5. On behalf of the respondents, an objection is taken to the maintainability of this revision and it is contended that if the order of the learned Subordinate Judge was wrong, it was only a mistake of law and that in any case, the petitioner had another remedy by suit and that therefore this revision ought not to be entertained. It will appear, however, from what follows in this judgment that what the learned Subordinate Judge has done is not a mere mistake of law as to the construction of any particular legal provision: but what he has said is that this is not a case which falls under Section 73, Civil P. C. and if he is wrong in that view, he has denied to himself the jurisdiction which he had of making a proper rateable distribution of the assets and has denied to the petitioner a remedy which he was entitled to get, on a mistaken view of his powers in this behalf. Such a mistake is not a mere mistake of law, but a mistake as to jurisdiction based on an erroneous view of the law. The objection, therefore, as to the maintainability of this revision cannot be sustained.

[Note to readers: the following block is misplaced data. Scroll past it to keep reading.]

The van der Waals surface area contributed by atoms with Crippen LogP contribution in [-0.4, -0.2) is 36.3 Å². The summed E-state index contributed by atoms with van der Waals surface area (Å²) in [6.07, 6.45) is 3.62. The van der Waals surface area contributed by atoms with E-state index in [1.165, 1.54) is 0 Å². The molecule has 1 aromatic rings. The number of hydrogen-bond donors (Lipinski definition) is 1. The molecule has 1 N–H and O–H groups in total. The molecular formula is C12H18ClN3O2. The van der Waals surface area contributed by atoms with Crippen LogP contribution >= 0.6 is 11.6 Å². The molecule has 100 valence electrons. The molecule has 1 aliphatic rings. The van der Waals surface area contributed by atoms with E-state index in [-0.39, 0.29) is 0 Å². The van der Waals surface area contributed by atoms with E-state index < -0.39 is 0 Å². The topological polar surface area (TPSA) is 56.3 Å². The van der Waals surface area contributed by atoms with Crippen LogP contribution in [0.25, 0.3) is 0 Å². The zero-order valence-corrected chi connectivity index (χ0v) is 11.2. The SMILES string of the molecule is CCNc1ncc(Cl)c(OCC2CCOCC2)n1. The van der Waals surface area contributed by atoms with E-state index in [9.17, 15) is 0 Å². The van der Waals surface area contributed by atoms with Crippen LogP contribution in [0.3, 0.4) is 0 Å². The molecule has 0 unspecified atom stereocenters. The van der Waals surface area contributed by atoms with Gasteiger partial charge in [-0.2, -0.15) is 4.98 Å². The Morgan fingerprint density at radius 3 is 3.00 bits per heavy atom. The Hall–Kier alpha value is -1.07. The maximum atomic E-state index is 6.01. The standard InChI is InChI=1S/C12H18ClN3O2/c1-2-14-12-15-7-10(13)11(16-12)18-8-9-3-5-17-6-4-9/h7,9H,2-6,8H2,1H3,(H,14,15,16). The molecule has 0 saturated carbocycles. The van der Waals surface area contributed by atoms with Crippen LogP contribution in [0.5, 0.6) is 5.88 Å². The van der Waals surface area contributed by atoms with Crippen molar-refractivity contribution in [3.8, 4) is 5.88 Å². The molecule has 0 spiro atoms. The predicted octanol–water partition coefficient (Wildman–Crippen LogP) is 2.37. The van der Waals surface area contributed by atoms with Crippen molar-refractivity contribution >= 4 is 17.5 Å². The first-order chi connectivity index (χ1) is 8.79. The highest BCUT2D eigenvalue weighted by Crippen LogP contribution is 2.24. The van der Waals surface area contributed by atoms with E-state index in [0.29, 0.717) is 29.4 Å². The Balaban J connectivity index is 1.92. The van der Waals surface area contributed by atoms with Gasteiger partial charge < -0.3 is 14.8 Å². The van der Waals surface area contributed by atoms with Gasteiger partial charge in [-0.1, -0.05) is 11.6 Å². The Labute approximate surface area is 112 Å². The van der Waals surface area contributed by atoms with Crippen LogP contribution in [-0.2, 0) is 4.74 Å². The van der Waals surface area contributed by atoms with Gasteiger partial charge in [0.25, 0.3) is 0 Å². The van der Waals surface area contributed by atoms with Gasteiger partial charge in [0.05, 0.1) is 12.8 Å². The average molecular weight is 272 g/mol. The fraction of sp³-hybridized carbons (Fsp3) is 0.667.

6. On the above statement of facts, prima facie, the petitioner would be entitled to a rateable distribution under Section 73, Civil P. C. Admittedly, the assets of the judgment-debtors to the extent of 1/3rd of the two lakhs are in the hands of the Court and are available for distribution. Admittedly also, the petitioner has made an application for execution to the Court which had these assets in its control before they were received. Under this section, therefore, this decree-holder along with others in a similar situation was entitled to get part satisfaction of his decree by rateable distribution. The learned Judge, however, relies on certain other facts which he notices in his judgment as disentitling the petitioner from getting rateable distribution out of this amount. He notices that when the permission for private sale under Order 21, Rule 83, Civil P. C. was given, it was with the consent of the respective attaching decree-holders, that is to say, the permission to sell the saw mill was given with the consent of the decree-holders who had attached the saw mill by then and the permission to sell the Aska Sugar Factory and distillery was given with the consent of the decree-holders who had attached the sugar factory by then including the present petitioner. He, therefore, thinks that the moneys realised by the respective sales of the saw mills and the sugar factory are moneys ear-marked for distribution to those particular decree-holders who had given the consent and who have thereby facilitated the private sale of these items of property. Apart from the legal aspect of the matter, it may be pointed out that the learned Subordinate Judge has not been consistent in this view, because by his order he has allowed rateable distribution to two other attaching decree-holders who have attached the saw mill subsequent to the order granting permission for private sale as will be found from the closing part of his judgment wherein he says that the creditors in E. P. 218/47 and E. P. 249/47 who had not attached by the date of the permission for private sale would also be entitled to rateable distribution. In addition to the above facts he also relies upon an order dated 6th November 1947 which is order No. 379, wherein the Court appears to have observed that the attaching creditors of the saw mill shall be paid out of the sale-proceeds of the saw mill after the disposal of the application of Sri Bhanani Sinkar Sen and attaching creditors of the sugar factory shall be paid out of the sale-proceeds of the sugar factory.